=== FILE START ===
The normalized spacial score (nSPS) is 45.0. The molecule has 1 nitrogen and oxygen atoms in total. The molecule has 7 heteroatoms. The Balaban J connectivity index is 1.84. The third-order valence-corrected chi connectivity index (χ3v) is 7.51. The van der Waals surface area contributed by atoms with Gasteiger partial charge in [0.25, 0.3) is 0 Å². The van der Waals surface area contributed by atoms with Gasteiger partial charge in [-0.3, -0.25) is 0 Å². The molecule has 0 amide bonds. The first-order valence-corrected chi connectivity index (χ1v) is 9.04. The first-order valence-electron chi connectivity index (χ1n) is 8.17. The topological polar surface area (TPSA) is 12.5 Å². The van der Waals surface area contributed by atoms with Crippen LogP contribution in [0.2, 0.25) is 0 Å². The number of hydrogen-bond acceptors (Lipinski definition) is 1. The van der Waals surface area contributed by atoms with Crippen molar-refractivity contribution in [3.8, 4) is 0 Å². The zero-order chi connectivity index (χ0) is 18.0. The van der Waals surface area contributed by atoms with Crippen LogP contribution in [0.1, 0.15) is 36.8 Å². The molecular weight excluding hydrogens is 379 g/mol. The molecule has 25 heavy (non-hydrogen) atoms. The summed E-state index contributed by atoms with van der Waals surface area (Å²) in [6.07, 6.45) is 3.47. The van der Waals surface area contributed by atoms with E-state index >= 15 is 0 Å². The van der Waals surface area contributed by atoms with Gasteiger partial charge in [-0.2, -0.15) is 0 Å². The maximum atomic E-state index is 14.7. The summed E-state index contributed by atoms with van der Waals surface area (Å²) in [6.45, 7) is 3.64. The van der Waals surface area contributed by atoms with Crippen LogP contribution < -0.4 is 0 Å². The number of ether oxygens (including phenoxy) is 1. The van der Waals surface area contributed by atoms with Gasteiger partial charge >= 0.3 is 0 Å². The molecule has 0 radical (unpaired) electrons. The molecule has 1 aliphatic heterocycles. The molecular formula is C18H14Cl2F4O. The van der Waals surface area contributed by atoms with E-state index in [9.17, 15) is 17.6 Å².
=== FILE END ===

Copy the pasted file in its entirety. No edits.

The normalized spacial score (nSPS) is 45.0. The molecule has 1 nitrogen and oxygen atoms in total. The molecule has 7 heteroatoms. The Balaban J connectivity index is 1.84. The third-order valence-corrected chi connectivity index (χ3v) is 7.51. The van der Waals surface area contributed by atoms with Gasteiger partial charge in [0.25, 0.3) is 0 Å². The van der Waals surface area contributed by atoms with Gasteiger partial charge in [-0.3, -0.25) is 0 Å². The molecule has 0 amide bonds. The first-order valence-corrected chi connectivity index (χ1v) is 9.04. The first-order valence-electron chi connectivity index (χ1n) is 8.17. The topological polar surface area (TPSA) is 12.5 Å². The van der Waals surface area contributed by atoms with Crippen LogP contribution in [0.2, 0.25) is 0 Å². The number of hydrogen-bond acceptors (Lipinski definition) is 1. The van der Waals surface area contributed by atoms with Crippen molar-refractivity contribution in [3.8, 4) is 0 Å². The zero-order chi connectivity index (χ0) is 18.0. The van der Waals surface area contributed by atoms with Crippen LogP contribution in [0.1, 0.15) is 36.8 Å². The molecular weight excluding hydrogens is 379 g/mol. The molecule has 25 heavy (non-hydrogen) atoms. The summed E-state index contributed by atoms with van der Waals surface area (Å²) in [6.07, 6.45) is 3.47. The van der Waals surface area contributed by atoms with E-state index >= 15 is 0 Å². The van der Waals surface area contributed by atoms with Gasteiger partial charge in [-0.2, -0.15) is 0 Å². The maximum atomic E-state index is 14.7. The summed E-state index contributed by atoms with van der Waals surface area (Å²) in [6.45, 7) is 3.64. The van der Waals surface area contributed by atoms with Crippen LogP contribution < -0.4 is 0 Å². The number of ether oxygens (including phenoxy) is 1. The van der Waals surface area contributed by atoms with Gasteiger partial charge >= 0.3 is 0 Å². The molecule has 0 radical (unpaired) electrons. The molecule has 1 aliphatic heterocycles. The molecular formula is C18H14Cl2F4O. The van der Waals surface area contributed by atoms with E-state index in [9.17, 15) is 17.6 Å².